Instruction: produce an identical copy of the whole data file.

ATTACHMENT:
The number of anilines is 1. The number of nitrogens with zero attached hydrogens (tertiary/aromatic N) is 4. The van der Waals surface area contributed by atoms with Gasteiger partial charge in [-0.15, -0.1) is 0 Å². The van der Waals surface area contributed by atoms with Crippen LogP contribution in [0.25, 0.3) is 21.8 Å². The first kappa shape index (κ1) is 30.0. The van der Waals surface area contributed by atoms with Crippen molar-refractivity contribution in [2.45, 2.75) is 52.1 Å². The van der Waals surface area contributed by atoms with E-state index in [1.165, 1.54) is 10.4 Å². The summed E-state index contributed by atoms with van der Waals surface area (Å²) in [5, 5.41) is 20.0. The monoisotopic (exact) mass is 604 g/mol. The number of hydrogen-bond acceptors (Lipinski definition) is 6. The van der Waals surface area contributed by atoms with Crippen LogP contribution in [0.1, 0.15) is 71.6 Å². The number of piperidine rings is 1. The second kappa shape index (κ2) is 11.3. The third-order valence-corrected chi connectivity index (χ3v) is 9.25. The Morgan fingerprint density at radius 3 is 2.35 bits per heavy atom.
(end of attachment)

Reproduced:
The number of anilines is 1. The number of nitrogens with zero attached hydrogens (tertiary/aromatic N) is 4. The van der Waals surface area contributed by atoms with Gasteiger partial charge in [-0.15, -0.1) is 0 Å². The van der Waals surface area contributed by atoms with Crippen LogP contribution in [0.25, 0.3) is 21.8 Å². The first kappa shape index (κ1) is 30.0. The van der Waals surface area contributed by atoms with Crippen molar-refractivity contribution in [2.45, 2.75) is 52.1 Å². The van der Waals surface area contributed by atoms with E-state index in [1.165, 1.54) is 10.4 Å². The summed E-state index contributed by atoms with van der Waals surface area (Å²) in [5, 5.41) is 20.0. The monoisotopic (exact) mass is 604 g/mol. The number of hydrogen-bond acceptors (Lipinski definition) is 6. The van der Waals surface area contributed by atoms with Crippen LogP contribution in [0.1, 0.15) is 71.6 Å². The number of piperidine rings is 1. The second kappa shape index (κ2) is 11.3. The third-order valence-corrected chi connectivity index (χ3v) is 9.25. The Morgan fingerprint density at radius 3 is 2.35 bits per heavy atom.